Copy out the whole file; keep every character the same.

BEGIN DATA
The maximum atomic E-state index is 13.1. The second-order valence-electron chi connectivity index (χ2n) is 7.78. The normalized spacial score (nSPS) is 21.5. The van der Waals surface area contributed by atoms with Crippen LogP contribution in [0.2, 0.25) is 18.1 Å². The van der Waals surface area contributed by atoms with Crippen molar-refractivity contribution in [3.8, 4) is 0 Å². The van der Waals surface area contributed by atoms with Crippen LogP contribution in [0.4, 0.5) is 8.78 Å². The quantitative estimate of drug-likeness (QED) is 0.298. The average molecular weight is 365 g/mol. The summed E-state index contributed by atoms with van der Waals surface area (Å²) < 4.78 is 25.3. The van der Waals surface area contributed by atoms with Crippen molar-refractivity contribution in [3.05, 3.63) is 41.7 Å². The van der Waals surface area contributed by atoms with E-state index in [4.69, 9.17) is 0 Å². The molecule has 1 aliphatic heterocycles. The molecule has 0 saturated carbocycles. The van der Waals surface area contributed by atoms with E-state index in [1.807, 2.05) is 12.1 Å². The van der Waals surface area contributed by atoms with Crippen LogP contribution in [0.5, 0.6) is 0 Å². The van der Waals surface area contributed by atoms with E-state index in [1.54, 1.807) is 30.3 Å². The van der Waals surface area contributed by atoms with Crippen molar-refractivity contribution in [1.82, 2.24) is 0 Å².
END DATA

The maximum atomic E-state index is 13.1. The second-order valence-electron chi connectivity index (χ2n) is 7.78. The normalized spacial score (nSPS) is 21.5. The van der Waals surface area contributed by atoms with Crippen LogP contribution in [0.2, 0.25) is 18.1 Å². The van der Waals surface area contributed by atoms with Crippen molar-refractivity contribution in [3.8, 4) is 0 Å². The van der Waals surface area contributed by atoms with Crippen LogP contribution in [0.4, 0.5) is 8.78 Å². The quantitative estimate of drug-likeness (QED) is 0.298. The average molecular weight is 365 g/mol. The summed E-state index contributed by atoms with van der Waals surface area (Å²) < 4.78 is 25.3. The van der Waals surface area contributed by atoms with Crippen molar-refractivity contribution in [3.05, 3.63) is 41.7 Å². The van der Waals surface area contributed by atoms with E-state index in [4.69, 9.17) is 0 Å². The molecule has 1 aliphatic heterocycles. The molecule has 0 saturated carbocycles. The van der Waals surface area contributed by atoms with E-state index in [1.807, 2.05) is 12.1 Å². The van der Waals surface area contributed by atoms with Crippen LogP contribution in [0.5, 0.6) is 0 Å². The van der Waals surface area contributed by atoms with E-state index in [1.54, 1.807) is 30.3 Å². The van der Waals surface area contributed by atoms with Crippen molar-refractivity contribution in [1.82, 2.24) is 0 Å².